We Can't Market for You.

Joey SwindleStrategy

I tend to cringe a little bit any time someone calls Evangalist a marketing agency. And no, I'm not just being persnickety about people referring to us as the proper type of agency. You can only imagine how often the name Evangalist is mispronounced, misspelled, or misconstrued, and I rarely correct anyone or take offense. The reason I cringe is that I don’t want anyone to consider us an agency that believes we can take on the entire marketing efforts of their organization. We can advertise with the best of them, we can create beautiful tools that showcase the benefits of their product or service, but we can only really execute a portion of their marketing strategy.

In short, we have no control over a company's product or service before it gets to us.


The Business Dictionary defines marketing this way:

The management process through which goods and services move from concept to the customer. It includes the coordination of four elements called the 4 P's of marketing:

(1) Identification, selection and development of a product or service.

(2) Determination of its price.

(3) Selection of a distribution channel to reach the customer's place.

(4) Development and implementation of a promotional strategy.


Our team tends to come into that process somewhere around number three, and many times just number four. This means we are a fantastic partner to help brands understand where their audience lives and to help them engage that audience, but we have zero control over the following three things:

(1) Whether a client has identified a viable market pre-launch.

(2) Whether the product or service actually meets the needs of the audience to whom we're broadcasting.

(3) The determination of price-points, which if done poorly can undermine the successful execution of the first two items.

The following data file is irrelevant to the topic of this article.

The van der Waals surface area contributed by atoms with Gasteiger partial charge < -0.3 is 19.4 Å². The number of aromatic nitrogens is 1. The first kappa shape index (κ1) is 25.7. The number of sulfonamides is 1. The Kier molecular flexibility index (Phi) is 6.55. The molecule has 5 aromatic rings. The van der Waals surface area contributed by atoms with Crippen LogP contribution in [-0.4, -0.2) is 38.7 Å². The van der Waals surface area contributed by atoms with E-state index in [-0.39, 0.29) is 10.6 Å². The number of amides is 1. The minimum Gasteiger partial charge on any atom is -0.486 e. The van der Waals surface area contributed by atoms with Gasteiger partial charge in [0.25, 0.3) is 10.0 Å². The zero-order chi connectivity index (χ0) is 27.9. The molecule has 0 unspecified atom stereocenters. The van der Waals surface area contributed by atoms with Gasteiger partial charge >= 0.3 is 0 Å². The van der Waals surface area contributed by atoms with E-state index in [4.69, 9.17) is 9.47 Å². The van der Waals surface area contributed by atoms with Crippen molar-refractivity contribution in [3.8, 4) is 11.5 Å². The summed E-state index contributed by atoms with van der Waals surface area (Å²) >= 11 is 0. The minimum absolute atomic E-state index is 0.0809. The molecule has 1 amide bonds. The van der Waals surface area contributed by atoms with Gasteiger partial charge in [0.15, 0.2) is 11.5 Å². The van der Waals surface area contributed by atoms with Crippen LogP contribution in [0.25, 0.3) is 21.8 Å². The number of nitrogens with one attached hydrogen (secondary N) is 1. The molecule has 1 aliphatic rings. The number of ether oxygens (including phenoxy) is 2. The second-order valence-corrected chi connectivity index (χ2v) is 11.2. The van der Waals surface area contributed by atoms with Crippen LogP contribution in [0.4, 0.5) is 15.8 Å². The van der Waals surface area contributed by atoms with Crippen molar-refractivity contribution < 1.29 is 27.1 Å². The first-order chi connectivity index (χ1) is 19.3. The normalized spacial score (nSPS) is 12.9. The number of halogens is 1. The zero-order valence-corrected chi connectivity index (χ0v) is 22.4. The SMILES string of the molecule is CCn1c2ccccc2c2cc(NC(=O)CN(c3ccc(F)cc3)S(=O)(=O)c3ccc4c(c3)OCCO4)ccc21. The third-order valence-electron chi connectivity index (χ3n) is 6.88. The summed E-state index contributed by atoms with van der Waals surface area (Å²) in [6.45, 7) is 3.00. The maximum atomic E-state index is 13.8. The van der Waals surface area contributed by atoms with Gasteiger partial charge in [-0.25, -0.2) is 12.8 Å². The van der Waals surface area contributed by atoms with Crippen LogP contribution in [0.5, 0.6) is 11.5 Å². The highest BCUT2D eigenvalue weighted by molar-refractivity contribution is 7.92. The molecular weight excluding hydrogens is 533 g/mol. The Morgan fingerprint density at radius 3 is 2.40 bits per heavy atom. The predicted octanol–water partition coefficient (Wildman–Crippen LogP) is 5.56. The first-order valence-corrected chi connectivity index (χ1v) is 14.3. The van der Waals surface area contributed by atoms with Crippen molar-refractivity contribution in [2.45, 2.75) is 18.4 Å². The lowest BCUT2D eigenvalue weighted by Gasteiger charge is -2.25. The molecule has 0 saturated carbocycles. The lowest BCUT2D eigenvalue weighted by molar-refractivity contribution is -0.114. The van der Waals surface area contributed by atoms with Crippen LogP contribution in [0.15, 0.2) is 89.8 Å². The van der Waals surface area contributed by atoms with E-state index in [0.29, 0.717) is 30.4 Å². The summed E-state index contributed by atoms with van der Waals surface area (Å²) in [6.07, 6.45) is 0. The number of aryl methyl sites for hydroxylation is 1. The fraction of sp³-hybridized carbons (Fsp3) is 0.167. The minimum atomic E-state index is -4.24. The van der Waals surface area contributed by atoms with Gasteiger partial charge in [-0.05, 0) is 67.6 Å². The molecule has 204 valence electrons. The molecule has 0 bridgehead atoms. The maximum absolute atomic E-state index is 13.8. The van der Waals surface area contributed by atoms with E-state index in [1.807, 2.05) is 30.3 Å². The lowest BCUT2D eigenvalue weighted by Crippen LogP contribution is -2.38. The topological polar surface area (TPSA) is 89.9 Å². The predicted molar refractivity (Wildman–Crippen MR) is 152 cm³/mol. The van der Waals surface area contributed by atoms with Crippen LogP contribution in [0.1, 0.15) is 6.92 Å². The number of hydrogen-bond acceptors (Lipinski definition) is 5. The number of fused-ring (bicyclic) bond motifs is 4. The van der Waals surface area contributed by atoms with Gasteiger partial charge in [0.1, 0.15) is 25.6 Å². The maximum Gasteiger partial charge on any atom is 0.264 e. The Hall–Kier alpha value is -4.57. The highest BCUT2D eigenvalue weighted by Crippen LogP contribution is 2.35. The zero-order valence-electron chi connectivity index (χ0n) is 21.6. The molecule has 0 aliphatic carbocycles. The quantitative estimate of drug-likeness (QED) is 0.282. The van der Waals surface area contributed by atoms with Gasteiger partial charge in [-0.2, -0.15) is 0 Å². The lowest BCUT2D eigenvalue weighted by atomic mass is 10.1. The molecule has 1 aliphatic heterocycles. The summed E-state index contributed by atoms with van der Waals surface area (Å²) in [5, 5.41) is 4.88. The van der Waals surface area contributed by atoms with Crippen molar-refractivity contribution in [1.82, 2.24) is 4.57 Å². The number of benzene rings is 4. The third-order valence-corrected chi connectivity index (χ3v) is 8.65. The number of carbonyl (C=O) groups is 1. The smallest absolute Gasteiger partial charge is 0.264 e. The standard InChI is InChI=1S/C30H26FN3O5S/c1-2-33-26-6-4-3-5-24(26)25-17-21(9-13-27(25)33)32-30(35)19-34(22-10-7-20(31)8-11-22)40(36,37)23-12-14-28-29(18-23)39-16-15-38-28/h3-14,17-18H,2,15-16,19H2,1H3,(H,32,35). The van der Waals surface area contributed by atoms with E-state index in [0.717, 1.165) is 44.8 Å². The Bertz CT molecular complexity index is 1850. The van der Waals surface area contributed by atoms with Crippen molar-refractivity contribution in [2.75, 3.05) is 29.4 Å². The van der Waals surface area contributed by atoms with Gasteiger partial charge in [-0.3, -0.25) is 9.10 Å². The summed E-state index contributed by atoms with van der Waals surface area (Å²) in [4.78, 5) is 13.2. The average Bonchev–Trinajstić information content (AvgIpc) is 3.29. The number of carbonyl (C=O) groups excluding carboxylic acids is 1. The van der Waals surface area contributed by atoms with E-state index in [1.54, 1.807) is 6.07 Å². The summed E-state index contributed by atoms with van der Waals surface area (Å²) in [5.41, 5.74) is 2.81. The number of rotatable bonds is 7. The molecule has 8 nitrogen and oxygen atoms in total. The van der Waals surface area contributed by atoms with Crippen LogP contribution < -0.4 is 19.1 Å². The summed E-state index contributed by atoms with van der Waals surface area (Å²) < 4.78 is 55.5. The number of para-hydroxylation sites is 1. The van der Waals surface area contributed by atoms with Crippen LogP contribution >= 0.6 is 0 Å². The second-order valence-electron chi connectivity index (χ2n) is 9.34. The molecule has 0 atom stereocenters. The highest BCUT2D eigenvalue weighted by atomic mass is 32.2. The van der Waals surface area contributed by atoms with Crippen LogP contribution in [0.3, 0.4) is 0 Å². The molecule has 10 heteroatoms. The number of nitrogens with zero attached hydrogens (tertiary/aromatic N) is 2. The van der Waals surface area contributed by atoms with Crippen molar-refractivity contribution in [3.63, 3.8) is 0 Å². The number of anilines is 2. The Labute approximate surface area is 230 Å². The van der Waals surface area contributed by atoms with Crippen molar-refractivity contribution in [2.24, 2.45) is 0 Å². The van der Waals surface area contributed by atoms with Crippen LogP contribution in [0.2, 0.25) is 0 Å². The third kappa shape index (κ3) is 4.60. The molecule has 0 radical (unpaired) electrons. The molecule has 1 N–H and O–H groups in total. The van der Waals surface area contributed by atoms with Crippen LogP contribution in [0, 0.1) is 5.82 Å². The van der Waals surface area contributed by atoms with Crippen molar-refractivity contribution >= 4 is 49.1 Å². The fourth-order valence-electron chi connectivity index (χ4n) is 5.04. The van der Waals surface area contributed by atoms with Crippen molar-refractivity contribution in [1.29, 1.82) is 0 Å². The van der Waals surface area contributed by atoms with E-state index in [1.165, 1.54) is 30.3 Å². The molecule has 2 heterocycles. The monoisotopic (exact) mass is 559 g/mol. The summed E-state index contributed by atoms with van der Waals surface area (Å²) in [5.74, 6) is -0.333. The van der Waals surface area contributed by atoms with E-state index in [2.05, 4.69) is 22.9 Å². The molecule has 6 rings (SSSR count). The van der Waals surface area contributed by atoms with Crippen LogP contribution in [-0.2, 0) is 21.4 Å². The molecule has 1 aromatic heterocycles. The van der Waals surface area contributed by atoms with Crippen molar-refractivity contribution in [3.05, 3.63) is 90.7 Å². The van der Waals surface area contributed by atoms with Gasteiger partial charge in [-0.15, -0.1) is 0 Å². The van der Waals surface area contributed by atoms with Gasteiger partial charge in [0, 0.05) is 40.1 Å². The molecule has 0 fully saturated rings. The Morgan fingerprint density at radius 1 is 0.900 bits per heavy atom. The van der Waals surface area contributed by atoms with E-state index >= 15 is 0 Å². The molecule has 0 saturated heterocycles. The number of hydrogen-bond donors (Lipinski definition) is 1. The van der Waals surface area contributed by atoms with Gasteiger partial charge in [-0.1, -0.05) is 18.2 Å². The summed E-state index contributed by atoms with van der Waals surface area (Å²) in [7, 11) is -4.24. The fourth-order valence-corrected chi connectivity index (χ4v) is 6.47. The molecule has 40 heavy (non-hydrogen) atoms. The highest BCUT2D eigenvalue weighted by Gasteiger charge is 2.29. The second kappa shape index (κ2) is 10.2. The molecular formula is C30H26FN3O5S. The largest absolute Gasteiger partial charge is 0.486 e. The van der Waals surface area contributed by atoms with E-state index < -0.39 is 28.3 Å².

As passionate as we are about advertising, we will be the first to admit that it means nothing unless steps 1-3 in a marketing process are properly executed. I love what Seth Godin says in his book Purple Cow:

Remarkable marketing is the art of building things worth noticing right into your product or service.
— Seth Godin, Purple Cow

No matter how much lipstick we use, we just can’t turn an ugly brown pig into a beautiful purple cow, as Godin would put it. Either the story is worth telling or it’s not. Especially in the social media-driven age we live in, the marketplace will call us out in a hurry if we’re inauthentic or attempting to tell a story that just isn’t there. Solid offerings that legitimately solve a problem at the appropriate price stay in the marketplace and thrive, and unfortunately the ones that don’t go by the wayside. Business is brutal in that way and no advertising campaign can change that. No brand is obligated to be successful because they have the right photography or are advertising to the right audience. At the end of the day, the product has to sell itself.

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I tell pretty much anyone who will listen, “Our team will absolutely break our necks fighting for your success, but we just can’t promise a certain result.” Any agency that promises more than that, unless they somehow happened to enter your marketing process from step 1, is full of it.

In today’s digital age, the wealth of insight we are able to gain through various dashboards and the decisions we're able to make because of it is astounding and exciting. We're an agency that loves to stew over analytics and make hypotheses based on historical sales data and lead generation trends. However, there is simply no way to accurately predict the market’s interaction and interest in a campaign enough to say “Mr. Prospective Client, if you sign with us we will guarantee “x” amount of leads in “x” days or “y” amount of sales in Q4.” If an agency says something that sounds like that, proceed with caution. What you can be sure of is that we're putting your brand in front of a highly targeted audience who should be in the market for a product like yours. But once we've engaged that audience, the product has to do a great deal of the heavy lifting.

The opinions we've expressed here may sound like they're meant to talk you out of advertising. To a certain extent that's true; if you have reservations about your current offering we'd rather you spend your time and money iterating it before you engage an agency. We can advertise your product in a precise and compelling way, but that's only the second half of marketing. To be successful in marketing, your product has to be marketable. If you can't attest to your offering's marketability, you'll be mad at your advertising agency for all the wrong reasons.